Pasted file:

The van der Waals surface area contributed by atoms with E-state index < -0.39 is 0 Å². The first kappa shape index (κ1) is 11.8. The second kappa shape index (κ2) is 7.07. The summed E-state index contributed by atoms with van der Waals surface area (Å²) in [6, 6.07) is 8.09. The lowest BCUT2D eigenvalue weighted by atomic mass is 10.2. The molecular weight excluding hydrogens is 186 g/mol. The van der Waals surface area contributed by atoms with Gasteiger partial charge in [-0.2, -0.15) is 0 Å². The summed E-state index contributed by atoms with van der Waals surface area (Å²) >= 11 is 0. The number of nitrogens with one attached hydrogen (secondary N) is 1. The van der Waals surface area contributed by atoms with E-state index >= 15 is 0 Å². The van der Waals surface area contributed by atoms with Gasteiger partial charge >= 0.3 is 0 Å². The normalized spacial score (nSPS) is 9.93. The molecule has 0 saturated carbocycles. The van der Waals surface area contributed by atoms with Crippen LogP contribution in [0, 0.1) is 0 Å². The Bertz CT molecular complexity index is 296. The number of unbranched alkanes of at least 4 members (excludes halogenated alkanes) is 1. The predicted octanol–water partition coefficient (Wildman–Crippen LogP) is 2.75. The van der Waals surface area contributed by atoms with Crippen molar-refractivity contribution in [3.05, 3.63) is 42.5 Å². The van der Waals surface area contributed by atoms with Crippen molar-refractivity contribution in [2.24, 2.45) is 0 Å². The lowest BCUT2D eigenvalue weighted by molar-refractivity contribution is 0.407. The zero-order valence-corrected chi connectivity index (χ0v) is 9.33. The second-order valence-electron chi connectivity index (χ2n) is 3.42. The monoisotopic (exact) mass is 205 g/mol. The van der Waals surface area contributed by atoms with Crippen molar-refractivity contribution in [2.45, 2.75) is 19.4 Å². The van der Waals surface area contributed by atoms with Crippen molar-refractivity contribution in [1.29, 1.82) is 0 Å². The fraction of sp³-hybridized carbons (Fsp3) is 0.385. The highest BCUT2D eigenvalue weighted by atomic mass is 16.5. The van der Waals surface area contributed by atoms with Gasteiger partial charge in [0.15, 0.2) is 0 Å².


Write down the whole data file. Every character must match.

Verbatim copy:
The van der Waals surface area contributed by atoms with E-state index < -0.39 is 0 Å². The first kappa shape index (κ1) is 11.8. The second kappa shape index (κ2) is 7.07. The summed E-state index contributed by atoms with van der Waals surface area (Å²) in [6, 6.07) is 8.09. The lowest BCUT2D eigenvalue weighted by atomic mass is 10.2. The molecular weight excluding hydrogens is 186 g/mol. The van der Waals surface area contributed by atoms with Gasteiger partial charge in [-0.2, -0.15) is 0 Å². The summed E-state index contributed by atoms with van der Waals surface area (Å²) >= 11 is 0. The number of nitrogens with one attached hydrogen (secondary N) is 1. The van der Waals surface area contributed by atoms with E-state index >= 15 is 0 Å². The van der Waals surface area contributed by atoms with Gasteiger partial charge >= 0.3 is 0 Å². The normalized spacial score (nSPS) is 9.93. The molecule has 0 saturated carbocycles. The van der Waals surface area contributed by atoms with Crippen LogP contribution in [0, 0.1) is 0 Å². The Bertz CT molecular complexity index is 296. The number of unbranched alkanes of at least 4 members (excludes halogenated alkanes) is 1. The predicted octanol–water partition coefficient (Wildman–Crippen LogP) is 2.75. The van der Waals surface area contributed by atoms with Crippen molar-refractivity contribution in [3.05, 3.63) is 42.5 Å². The van der Waals surface area contributed by atoms with Crippen molar-refractivity contribution in [2.24, 2.45) is 0 Å². The lowest BCUT2D eigenvalue weighted by molar-refractivity contribution is 0.407. The zero-order valence-corrected chi connectivity index (χ0v) is 9.33. The second-order valence-electron chi connectivity index (χ2n) is 3.42. The monoisotopic (exact) mass is 205 g/mol. The van der Waals surface area contributed by atoms with Crippen molar-refractivity contribution in [2.45, 2.75) is 19.4 Å². The van der Waals surface area contributed by atoms with Crippen molar-refractivity contribution in [1.29, 1.82) is 0 Å². The fraction of sp³-hybridized carbons (Fsp3) is 0.385. The highest BCUT2D eigenvalue weighted by atomic mass is 16.5. The van der Waals surface area contributed by atoms with Gasteiger partial charge in [0.15, 0.2) is 0 Å².